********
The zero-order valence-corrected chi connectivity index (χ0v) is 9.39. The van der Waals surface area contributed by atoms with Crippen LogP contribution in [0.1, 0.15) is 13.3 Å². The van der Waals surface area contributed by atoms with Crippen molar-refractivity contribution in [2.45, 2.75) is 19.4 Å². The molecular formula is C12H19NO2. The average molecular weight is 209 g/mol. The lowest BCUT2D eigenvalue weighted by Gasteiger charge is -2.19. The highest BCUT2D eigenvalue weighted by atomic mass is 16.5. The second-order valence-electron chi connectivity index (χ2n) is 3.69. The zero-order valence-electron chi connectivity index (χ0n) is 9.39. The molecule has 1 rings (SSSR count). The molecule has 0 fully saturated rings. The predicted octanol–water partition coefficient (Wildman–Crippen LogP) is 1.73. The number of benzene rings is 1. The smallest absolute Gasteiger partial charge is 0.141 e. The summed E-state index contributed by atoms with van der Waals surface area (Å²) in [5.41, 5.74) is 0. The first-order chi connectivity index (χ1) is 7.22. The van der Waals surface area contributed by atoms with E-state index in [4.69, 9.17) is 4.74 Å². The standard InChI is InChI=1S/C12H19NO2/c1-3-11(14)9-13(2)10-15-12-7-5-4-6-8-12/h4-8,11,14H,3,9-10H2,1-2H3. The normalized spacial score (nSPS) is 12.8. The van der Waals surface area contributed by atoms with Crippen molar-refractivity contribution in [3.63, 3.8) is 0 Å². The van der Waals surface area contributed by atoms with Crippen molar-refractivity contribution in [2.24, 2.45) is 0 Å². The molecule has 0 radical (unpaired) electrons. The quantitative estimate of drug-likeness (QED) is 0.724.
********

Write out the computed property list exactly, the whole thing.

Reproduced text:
The zero-order valence-corrected chi connectivity index (χ0v) is 9.39. The van der Waals surface area contributed by atoms with Crippen LogP contribution in [0.1, 0.15) is 13.3 Å². The van der Waals surface area contributed by atoms with Crippen molar-refractivity contribution in [2.45, 2.75) is 19.4 Å². The molecular formula is C12H19NO2. The average molecular weight is 209 g/mol. The lowest BCUT2D eigenvalue weighted by Gasteiger charge is -2.19. The highest BCUT2D eigenvalue weighted by atomic mass is 16.5. The second-order valence-electron chi connectivity index (χ2n) is 3.69. The zero-order valence-electron chi connectivity index (χ0n) is 9.39. The molecule has 1 rings (SSSR count). The molecule has 0 fully saturated rings. The predicted octanol–water partition coefficient (Wildman–Crippen LogP) is 1.73. The number of benzene rings is 1. The smallest absolute Gasteiger partial charge is 0.141 e. The summed E-state index contributed by atoms with van der Waals surface area (Å²) in [5.41, 5.74) is 0. The first-order chi connectivity index (χ1) is 7.22. The van der Waals surface area contributed by atoms with E-state index in [4.69, 9.17) is 4.74 Å². The standard InChI is InChI=1S/C12H19NO2/c1-3-11(14)9-13(2)10-15-12-7-5-4-6-8-12/h4-8,11,14H,3,9-10H2,1-2H3. The normalized spacial score (nSPS) is 12.8. The van der Waals surface area contributed by atoms with Crippen molar-refractivity contribution in [3.63, 3.8) is 0 Å². The van der Waals surface area contributed by atoms with Crippen molar-refractivity contribution in [2.24, 2.45) is 0 Å². The molecule has 0 radical (unpaired) electrons. The quantitative estimate of drug-likeness (QED) is 0.724.